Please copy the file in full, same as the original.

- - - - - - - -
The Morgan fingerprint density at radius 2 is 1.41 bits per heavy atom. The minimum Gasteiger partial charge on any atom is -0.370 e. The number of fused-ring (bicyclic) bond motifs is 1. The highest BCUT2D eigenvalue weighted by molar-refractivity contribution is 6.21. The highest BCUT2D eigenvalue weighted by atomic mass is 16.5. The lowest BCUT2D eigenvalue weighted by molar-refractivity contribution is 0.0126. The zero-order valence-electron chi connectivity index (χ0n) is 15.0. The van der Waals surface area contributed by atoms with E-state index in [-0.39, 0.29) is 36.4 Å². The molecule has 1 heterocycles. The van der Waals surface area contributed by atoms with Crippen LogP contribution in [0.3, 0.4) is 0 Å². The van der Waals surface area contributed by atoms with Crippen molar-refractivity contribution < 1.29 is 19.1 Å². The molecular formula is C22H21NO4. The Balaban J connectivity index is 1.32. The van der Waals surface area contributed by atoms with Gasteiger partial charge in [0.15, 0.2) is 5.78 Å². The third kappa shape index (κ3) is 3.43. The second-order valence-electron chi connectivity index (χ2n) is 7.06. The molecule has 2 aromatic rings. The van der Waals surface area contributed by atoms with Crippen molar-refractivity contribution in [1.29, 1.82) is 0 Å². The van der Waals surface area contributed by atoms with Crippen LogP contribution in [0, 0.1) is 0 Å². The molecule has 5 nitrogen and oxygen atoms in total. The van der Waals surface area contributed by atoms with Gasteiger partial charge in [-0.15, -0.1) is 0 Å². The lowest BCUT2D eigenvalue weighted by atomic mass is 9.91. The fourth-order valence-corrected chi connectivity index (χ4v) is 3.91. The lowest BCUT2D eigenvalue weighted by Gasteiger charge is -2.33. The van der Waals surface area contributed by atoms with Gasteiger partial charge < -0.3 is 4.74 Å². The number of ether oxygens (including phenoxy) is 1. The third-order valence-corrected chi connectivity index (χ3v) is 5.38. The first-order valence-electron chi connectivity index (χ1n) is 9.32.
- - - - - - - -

The Morgan fingerprint density at radius 2 is 1.41 bits per heavy atom. The minimum Gasteiger partial charge on any atom is -0.370 e. The number of fused-ring (bicyclic) bond motifs is 1. The highest BCUT2D eigenvalue weighted by molar-refractivity contribution is 6.21. The highest BCUT2D eigenvalue weighted by atomic mass is 16.5. The lowest BCUT2D eigenvalue weighted by molar-refractivity contribution is 0.0126. The zero-order valence-electron chi connectivity index (χ0n) is 15.0. The van der Waals surface area contributed by atoms with E-state index in [-0.39, 0.29) is 36.4 Å². The molecule has 1 heterocycles. The van der Waals surface area contributed by atoms with Crippen LogP contribution in [0.3, 0.4) is 0 Å². The van der Waals surface area contributed by atoms with Crippen molar-refractivity contribution < 1.29 is 19.1 Å². The molecular formula is C22H21NO4. The Balaban J connectivity index is 1.32. The van der Waals surface area contributed by atoms with Gasteiger partial charge in [0.15, 0.2) is 5.78 Å². The third kappa shape index (κ3) is 3.43. The second-order valence-electron chi connectivity index (χ2n) is 7.06. The molecule has 2 aromatic rings. The van der Waals surface area contributed by atoms with Crippen molar-refractivity contribution in [1.29, 1.82) is 0 Å². The van der Waals surface area contributed by atoms with Crippen LogP contribution in [0, 0.1) is 0 Å². The molecule has 5 nitrogen and oxygen atoms in total. The van der Waals surface area contributed by atoms with Gasteiger partial charge in [-0.15, -0.1) is 0 Å². The lowest BCUT2D eigenvalue weighted by atomic mass is 9.91. The fourth-order valence-corrected chi connectivity index (χ4v) is 3.91. The lowest BCUT2D eigenvalue weighted by Gasteiger charge is -2.33. The van der Waals surface area contributed by atoms with Gasteiger partial charge < -0.3 is 4.74 Å². The number of ether oxygens (including phenoxy) is 1. The third-order valence-corrected chi connectivity index (χ3v) is 5.38. The first-order valence-electron chi connectivity index (χ1n) is 9.32.